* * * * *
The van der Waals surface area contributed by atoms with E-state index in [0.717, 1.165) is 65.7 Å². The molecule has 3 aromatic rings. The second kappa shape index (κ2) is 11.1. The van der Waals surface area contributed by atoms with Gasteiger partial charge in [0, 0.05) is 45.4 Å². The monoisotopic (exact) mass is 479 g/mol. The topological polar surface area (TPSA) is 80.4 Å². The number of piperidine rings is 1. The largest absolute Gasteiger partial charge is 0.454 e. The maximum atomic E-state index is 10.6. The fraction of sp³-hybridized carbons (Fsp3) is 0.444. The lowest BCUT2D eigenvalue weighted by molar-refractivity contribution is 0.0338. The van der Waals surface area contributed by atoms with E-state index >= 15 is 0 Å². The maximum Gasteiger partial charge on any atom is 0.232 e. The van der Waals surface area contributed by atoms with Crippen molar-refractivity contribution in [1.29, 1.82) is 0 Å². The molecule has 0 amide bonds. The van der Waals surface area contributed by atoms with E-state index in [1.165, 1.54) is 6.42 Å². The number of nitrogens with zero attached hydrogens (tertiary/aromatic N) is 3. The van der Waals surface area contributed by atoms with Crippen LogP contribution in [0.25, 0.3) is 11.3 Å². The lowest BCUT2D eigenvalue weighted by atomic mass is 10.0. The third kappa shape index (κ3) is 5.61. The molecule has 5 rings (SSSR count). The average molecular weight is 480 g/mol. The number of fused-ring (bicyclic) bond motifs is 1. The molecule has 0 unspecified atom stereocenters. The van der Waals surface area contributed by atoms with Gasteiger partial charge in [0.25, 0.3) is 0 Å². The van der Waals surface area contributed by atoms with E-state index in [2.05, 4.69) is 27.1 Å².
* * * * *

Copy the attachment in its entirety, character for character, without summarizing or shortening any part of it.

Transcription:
The van der Waals surface area contributed by atoms with E-state index in [0.717, 1.165) is 65.7 Å². The molecule has 3 aromatic rings. The second kappa shape index (κ2) is 11.1. The van der Waals surface area contributed by atoms with Gasteiger partial charge in [0, 0.05) is 45.4 Å². The monoisotopic (exact) mass is 479 g/mol. The topological polar surface area (TPSA) is 80.4 Å². The number of piperidine rings is 1. The largest absolute Gasteiger partial charge is 0.454 e. The maximum atomic E-state index is 10.6. The fraction of sp³-hybridized carbons (Fsp3) is 0.444. The lowest BCUT2D eigenvalue weighted by molar-refractivity contribution is 0.0338. The van der Waals surface area contributed by atoms with E-state index >= 15 is 0 Å². The maximum Gasteiger partial charge on any atom is 0.232 e. The van der Waals surface area contributed by atoms with Crippen molar-refractivity contribution in [1.29, 1.82) is 0 Å². The molecule has 0 amide bonds. The van der Waals surface area contributed by atoms with E-state index in [1.165, 1.54) is 6.42 Å². The number of nitrogens with zero attached hydrogens (tertiary/aromatic N) is 3. The van der Waals surface area contributed by atoms with Crippen LogP contribution in [0.25, 0.3) is 11.3 Å². The lowest BCUT2D eigenvalue weighted by atomic mass is 10.0. The third kappa shape index (κ3) is 5.61. The molecule has 5 rings (SSSR count). The average molecular weight is 480 g/mol. The number of fused-ring (bicyclic) bond motifs is 1. The molecule has 0 unspecified atom stereocenters. The van der Waals surface area contributed by atoms with Gasteiger partial charge in [0.25, 0.3) is 0 Å². The van der Waals surface area contributed by atoms with E-state index in [2.05, 4.69) is 27.1 Å².